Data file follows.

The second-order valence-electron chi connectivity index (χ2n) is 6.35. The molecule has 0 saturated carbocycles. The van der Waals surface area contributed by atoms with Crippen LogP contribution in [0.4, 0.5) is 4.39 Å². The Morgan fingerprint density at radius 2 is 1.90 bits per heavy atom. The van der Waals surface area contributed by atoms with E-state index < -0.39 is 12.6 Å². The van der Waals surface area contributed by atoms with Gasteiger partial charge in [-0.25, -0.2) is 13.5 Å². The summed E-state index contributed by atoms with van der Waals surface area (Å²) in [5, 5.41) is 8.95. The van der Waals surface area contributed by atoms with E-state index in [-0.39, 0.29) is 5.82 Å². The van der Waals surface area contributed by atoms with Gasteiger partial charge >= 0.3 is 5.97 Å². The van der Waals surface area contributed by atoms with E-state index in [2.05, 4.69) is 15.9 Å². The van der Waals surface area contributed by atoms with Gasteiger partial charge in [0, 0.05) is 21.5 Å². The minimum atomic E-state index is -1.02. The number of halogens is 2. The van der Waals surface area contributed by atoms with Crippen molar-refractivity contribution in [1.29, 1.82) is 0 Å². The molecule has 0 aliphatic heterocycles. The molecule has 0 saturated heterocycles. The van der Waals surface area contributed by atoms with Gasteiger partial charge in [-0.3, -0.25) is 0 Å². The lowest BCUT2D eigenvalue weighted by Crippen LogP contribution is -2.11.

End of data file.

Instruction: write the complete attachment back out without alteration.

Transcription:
The second-order valence-electron chi connectivity index (χ2n) is 6.35. The molecule has 0 saturated carbocycles. The van der Waals surface area contributed by atoms with Crippen LogP contribution in [0.4, 0.5) is 4.39 Å². The Morgan fingerprint density at radius 2 is 1.90 bits per heavy atom. The van der Waals surface area contributed by atoms with E-state index < -0.39 is 12.6 Å². The van der Waals surface area contributed by atoms with Gasteiger partial charge in [-0.25, -0.2) is 13.5 Å². The summed E-state index contributed by atoms with van der Waals surface area (Å²) in [5, 5.41) is 8.95. The van der Waals surface area contributed by atoms with E-state index in [-0.39, 0.29) is 5.82 Å². The van der Waals surface area contributed by atoms with Gasteiger partial charge >= 0.3 is 5.97 Å². The van der Waals surface area contributed by atoms with E-state index in [2.05, 4.69) is 15.9 Å². The van der Waals surface area contributed by atoms with Gasteiger partial charge in [0, 0.05) is 21.5 Å². The minimum atomic E-state index is -1.02. The number of halogens is 2. The van der Waals surface area contributed by atoms with Crippen molar-refractivity contribution in [1.29, 1.82) is 0 Å². The molecule has 0 aliphatic heterocycles. The molecule has 0 saturated heterocycles. The van der Waals surface area contributed by atoms with Gasteiger partial charge in [-0.3, -0.25) is 0 Å². The lowest BCUT2D eigenvalue weighted by Crippen LogP contribution is -2.11.